The ceremony took place on Tuesday the 26th of May in Costa Rica, after a ruling by the Supreme Court allowed same-sex marriage to be performed starting from midnight the day before.
Costa Rica, the 29th country in the world to legalise same-sex marriage
Many same-sex couples have waited a long time to walk down the aisle together and their time has come, even with the ban on celebrations due to the coronavirus. Alexandra and Dunia said their wedding vows in San Isidro de Heredia, a city not far from the capital San José.
Costa Rica has therefore become the eighth country in the Americas to legalise same-sex marriage, following in the footsteps of Canada, the United States, Argentina, Uruguay, Brazil, Colombia and Ecuador. It’s the 29th country in the world to do so. The news was widely shared nationally and through social media, and quickly made its way all over the world.
“A profound social and cultural transformation”
“It’s a change that will bring about a significant social and cultural transformation, allowing thousands of people to marry,” commented President Carlos Alvarado. In his 2018 election campaign, Alvarado of centre-left Citizens’ Action Party, had clashed with his opponent on the issue of same-sex marriage, showing he was strongly in favour of legalisation.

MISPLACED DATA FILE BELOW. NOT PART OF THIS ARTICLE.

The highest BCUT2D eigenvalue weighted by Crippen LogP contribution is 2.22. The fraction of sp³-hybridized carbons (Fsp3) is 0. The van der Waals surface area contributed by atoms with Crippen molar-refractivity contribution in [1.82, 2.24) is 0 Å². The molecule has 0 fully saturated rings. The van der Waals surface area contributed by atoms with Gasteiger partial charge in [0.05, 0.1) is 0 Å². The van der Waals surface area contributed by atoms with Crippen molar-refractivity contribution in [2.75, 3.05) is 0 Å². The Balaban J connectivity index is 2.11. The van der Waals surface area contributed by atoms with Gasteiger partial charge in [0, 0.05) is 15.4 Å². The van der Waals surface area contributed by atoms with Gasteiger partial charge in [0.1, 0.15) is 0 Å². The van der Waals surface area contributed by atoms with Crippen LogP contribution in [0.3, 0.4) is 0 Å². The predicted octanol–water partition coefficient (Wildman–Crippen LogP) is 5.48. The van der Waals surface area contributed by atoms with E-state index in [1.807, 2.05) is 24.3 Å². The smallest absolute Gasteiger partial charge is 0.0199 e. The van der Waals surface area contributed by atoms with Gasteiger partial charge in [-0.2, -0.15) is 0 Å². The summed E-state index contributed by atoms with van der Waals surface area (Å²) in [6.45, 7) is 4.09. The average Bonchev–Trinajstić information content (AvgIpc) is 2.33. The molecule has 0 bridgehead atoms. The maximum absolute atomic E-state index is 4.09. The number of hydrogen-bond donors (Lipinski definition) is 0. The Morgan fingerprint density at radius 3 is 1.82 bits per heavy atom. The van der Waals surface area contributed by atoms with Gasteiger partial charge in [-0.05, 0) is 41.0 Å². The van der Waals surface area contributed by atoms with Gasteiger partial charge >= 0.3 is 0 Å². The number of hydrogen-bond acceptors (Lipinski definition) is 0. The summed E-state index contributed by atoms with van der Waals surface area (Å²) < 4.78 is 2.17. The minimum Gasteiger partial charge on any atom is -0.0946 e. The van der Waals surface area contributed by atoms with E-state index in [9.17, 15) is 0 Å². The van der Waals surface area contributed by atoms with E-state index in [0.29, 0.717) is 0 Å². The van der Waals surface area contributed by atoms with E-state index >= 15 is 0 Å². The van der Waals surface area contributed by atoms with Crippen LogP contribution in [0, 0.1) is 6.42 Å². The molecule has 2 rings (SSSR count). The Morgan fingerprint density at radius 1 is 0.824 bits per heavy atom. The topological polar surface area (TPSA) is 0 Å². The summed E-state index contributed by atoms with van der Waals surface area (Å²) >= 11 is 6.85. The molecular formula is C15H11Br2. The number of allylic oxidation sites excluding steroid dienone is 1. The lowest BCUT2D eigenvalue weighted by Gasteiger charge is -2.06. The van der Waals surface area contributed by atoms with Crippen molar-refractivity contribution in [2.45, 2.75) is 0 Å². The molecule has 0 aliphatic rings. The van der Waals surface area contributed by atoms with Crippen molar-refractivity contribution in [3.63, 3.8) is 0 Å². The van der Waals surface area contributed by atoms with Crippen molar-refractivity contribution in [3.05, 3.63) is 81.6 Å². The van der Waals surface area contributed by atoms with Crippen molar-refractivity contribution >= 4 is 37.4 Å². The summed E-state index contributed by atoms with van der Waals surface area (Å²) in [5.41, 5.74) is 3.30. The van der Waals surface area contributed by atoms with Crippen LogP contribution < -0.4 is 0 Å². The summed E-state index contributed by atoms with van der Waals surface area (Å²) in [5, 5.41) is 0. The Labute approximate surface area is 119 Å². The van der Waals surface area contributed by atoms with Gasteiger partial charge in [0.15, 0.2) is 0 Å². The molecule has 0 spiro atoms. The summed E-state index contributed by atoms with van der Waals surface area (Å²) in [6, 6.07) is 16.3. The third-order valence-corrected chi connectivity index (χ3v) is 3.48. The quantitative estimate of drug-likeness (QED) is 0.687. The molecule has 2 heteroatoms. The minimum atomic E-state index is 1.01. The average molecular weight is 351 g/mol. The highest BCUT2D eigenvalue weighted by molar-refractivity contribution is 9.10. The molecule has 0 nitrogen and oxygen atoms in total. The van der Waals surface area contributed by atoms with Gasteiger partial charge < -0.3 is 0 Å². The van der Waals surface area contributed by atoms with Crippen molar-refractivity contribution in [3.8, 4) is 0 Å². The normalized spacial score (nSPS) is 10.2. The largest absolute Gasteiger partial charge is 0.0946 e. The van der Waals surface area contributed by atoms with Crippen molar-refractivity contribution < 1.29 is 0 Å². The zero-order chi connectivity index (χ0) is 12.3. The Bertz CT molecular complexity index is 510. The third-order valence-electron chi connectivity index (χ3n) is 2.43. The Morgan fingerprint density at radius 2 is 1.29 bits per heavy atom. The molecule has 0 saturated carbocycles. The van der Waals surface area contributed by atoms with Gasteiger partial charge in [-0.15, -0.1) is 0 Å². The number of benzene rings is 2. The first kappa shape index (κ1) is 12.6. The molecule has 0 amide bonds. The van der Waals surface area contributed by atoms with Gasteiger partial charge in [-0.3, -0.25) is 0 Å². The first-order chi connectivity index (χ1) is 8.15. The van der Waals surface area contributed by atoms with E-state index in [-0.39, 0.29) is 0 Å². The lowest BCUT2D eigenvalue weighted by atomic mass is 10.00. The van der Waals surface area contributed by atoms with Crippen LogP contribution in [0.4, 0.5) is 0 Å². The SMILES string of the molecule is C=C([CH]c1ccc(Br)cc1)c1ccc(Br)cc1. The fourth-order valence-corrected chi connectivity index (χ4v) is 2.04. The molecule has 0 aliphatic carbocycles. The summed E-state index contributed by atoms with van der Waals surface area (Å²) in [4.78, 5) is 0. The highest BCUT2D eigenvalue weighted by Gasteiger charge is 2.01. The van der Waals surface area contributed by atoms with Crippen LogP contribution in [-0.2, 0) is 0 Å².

In August 2018, the Central American nation’s Supreme Court ruled that the law banning same-sex marriage was unconstitutional. The judges gave Parliament18 months to change it.
In a few hours my country, #CostaRica, will recognise equal marriage. An extraordinary moment of celebration and gratitude to the work of so many activists, and of quiet reflection of the lives of those who lived without seeing this moment. #siaceptoCR#IESOGIpic.twitter.com/VFTdPTiV4J
The International Lesbian and Gay Association (ILGA) joyfully welcomed the Central American nation’s first same-sex marriage, tweeting their thanks to “all those who worked so hard to make it happen”. Similarly, Victor Madrigal-Borloz, an independent expert on protection against violence and sexual discrimination at the UN Human Rights Council, spoke of an “extraordinary moment”.
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